It'is therefore an object of the present invention to provide a mixer for mixing materials together by moving the materials by a helical blade and by cutting through the material by a plurality of cutters.
Another object of the invention is to provide a mixer in which the materials to be mixed are moved along the axis of the mixer by a helical blade and the materials are simultaneously cut by cutter wires extending transversely of the axis of the helical blade.
A further object of the invention is to provide a mixer which is suitable for mixing of fine powdered material with a liquid said mixer moving the powdered material through the liquid by means of a helical blade and cut ting up lumps of the dry material with cutters consisting of wires rotating with the helical blade.
These and other objects of the invention not specifically set forth above will become readily apparent from the accompanying description and drawings in which:
FIGURE 1 is a side elevational view, partly in section, of the mixer in a container and illustrating the spring suspension for the motor;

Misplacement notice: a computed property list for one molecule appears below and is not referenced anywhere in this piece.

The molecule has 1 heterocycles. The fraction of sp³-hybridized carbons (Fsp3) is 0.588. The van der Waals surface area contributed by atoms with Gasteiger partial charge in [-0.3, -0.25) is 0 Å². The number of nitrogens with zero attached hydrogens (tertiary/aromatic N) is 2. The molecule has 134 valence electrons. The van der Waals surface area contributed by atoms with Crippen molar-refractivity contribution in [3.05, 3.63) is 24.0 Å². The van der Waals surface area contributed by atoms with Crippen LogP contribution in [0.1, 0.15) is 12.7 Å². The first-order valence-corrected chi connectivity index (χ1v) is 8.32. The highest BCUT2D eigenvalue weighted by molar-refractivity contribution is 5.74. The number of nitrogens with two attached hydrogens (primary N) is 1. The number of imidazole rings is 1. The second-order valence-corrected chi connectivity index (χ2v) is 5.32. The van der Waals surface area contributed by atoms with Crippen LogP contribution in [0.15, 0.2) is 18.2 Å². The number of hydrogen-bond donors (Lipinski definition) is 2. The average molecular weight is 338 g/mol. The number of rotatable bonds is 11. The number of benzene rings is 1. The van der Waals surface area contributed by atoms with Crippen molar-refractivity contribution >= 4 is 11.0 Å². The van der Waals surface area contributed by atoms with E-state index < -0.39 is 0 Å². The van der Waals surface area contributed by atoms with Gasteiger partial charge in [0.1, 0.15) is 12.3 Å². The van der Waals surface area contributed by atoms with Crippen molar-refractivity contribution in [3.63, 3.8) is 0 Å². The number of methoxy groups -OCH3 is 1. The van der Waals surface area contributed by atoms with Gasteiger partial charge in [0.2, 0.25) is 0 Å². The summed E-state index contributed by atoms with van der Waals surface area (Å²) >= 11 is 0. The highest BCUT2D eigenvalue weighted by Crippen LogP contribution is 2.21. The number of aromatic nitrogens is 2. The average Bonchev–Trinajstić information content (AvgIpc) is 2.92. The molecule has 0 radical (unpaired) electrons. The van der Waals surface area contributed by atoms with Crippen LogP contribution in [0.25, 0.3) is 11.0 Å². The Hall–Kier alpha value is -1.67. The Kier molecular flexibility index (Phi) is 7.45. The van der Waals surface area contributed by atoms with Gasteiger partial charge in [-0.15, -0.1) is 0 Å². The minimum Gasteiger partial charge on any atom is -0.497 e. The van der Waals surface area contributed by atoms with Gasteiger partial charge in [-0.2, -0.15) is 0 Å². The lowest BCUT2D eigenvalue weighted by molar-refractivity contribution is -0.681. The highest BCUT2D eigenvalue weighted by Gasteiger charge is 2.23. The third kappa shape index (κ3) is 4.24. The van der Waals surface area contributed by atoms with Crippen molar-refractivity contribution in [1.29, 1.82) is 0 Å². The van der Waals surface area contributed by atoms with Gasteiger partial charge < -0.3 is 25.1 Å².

FIGURE 1a is a partial sectional view similar to FIG- 3,243,342 Patented May 3, 1966 URE 1 showing the mixer in a different position within the container;
FIGURE 2 is an enlarged perspective view of the mixer showing the helical blade and the transverse cutting wires; FIGURE 3 is a side elevational view of a modification of the mixer in which the top circular band is eliminated; FIGURE 4 is a perspective view of the modified mixer of FIGURE 3;
FIGURE 5 is a perspective view of another modification of the invention in which the mixer frame is square instead of tapered.
Referring to the embodiment of the invention chosen for purpose of illustration, mixer device consists of a frame 11 which has a topcross member 12, a bottom cross member 13 and tapered sides 14 and 15. Sides 14 and 15 are connected at their ends to the cross members 12 and 13. Shaft 16 passes through and is secured at its end to cross member 13. A circular ring 17 of flat metal is supported by the cross member 12 while a circular ring 18 of the same material is supported by the cross member 13. A helical blade 19 in the form of a flat metal band is attached at end 20 to the top circular ring 17 and follows a helical path around frame 11 to the point where end 21 attaches to bottom ring 18. The